Beck
Beck

Maj Sjowall and Per Wahloo, from Sweden, are part of the rich tradition of Nordic crime writers that also includes Jo Nesbø, Stieg Larsson (who died in 2004) and Henning Mankell (who passed away in 2015). Their great creation is detective Martin Beck, the star of 10 novels written between 1965 and 1975 (the year Wahloo died, aged 48). The 10 Beck novels have been adapted numerous times for film and TV and have also spawned TV productions based on the central character. The most recent example was a series of eight TV films that aired on C More across 2015 and 2016. These were picked up by the BBC in the UK and rated pretty well. Sjowall is now 80.

zoo-cbs
Zoo

James Patterson, the world’s best-selling novelist, is working on a true-crime limited series with US cable network Investigation Discovery. However, his novels are also a regular source of inspiration for TV series. CBS’s Zoo, for example, is based on a 2012 novel by Patterson. His books have been used as the basis for TV and film productions since 1991 and include Women’s Murder Club, a series for ABC. In 2015, there was talk this show might be revived by USA Networks. Also on the cards is a CBS legal drama based on his novel Now You See Her. In 2015, another Patterson adaptation, For Justice, was piloted by CBS.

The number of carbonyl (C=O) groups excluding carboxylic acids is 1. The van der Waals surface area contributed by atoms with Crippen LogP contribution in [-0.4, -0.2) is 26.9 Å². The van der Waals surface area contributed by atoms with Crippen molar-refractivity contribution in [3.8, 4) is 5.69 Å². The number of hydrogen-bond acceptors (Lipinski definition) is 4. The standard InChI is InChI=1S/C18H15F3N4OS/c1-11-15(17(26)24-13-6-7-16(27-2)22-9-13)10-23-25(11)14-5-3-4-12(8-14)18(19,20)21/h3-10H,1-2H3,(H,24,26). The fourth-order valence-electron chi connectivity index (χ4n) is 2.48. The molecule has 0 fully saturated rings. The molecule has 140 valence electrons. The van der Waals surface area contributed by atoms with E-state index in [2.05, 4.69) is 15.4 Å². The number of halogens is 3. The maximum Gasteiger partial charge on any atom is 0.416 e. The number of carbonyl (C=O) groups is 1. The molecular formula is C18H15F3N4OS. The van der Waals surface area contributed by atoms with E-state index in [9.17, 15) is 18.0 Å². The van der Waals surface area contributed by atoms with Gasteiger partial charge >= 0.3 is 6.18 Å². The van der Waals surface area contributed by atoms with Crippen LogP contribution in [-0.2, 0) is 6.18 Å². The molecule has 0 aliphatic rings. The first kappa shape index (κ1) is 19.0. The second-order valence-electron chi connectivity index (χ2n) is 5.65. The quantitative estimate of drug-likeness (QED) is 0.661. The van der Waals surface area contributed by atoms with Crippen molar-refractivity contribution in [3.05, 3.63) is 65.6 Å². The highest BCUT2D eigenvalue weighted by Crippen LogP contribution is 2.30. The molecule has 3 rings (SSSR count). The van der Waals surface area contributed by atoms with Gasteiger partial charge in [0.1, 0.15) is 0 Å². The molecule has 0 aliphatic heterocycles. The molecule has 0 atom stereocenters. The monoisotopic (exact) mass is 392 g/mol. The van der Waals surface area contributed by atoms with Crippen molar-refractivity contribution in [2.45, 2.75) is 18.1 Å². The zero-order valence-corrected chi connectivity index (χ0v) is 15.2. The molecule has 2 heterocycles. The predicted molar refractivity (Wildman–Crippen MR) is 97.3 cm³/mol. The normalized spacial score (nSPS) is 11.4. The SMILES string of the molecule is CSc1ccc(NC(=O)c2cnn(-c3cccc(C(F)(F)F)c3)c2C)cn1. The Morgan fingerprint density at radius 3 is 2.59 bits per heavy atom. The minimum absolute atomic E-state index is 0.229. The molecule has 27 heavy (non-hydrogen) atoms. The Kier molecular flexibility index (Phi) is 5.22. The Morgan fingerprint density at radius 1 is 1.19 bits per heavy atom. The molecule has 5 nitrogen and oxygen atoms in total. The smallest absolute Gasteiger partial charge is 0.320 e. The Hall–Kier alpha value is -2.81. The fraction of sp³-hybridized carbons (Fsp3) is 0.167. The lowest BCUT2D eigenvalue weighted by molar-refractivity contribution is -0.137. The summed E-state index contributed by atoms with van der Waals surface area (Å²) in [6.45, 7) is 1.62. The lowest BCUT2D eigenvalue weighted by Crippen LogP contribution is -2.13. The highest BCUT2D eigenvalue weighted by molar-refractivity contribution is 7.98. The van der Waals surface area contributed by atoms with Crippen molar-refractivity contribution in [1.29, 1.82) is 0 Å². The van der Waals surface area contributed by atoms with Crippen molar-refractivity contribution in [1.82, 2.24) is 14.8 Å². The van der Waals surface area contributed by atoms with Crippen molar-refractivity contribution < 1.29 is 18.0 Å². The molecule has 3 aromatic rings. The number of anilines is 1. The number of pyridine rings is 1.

Mukul Deva has been described as India’s answer to Tom Clancy. A former army officer, he has written highly authentic military thrillers such as Lashkar, Salim Must Die, Blowback and Tanzeem. Given the strength of the Bollywood business in India, movie adaptations are most likely to be the first port of call for Deva’s books. Currently, there are plans for Lashkar to be turned into a film by Planman Motion Pictures. “Lashkar started getting offers from Bollywood within days of its release,” said HarperCollins India in a statement. “Deva is a very visual writer and his military background brings a lot of realism to his books. We had been waiting for a filmmaker with the right vision and drive and have full confidence that Planman will make a blockbuster movie.”

Elena Ferrante is a fascinating novelist who has written a number of acclaimed books. Despite being named one of the 100 most influential people on the planet by Time in 2016, no one knows who she is – since Ferrante is a pseudonym. There has been speculation that the author is Italian professor Marcella Marmo, though this has been denied. Two of Ferrante’s novels have been turned into films. However, the big news is that FremantleMedia-owned Wildside and Fandango Productions are turning Ferrante’s Neopolitan Novels into a 32-part TV series.

Flügel der Liebe
Pilcher’s Flügel der Liebe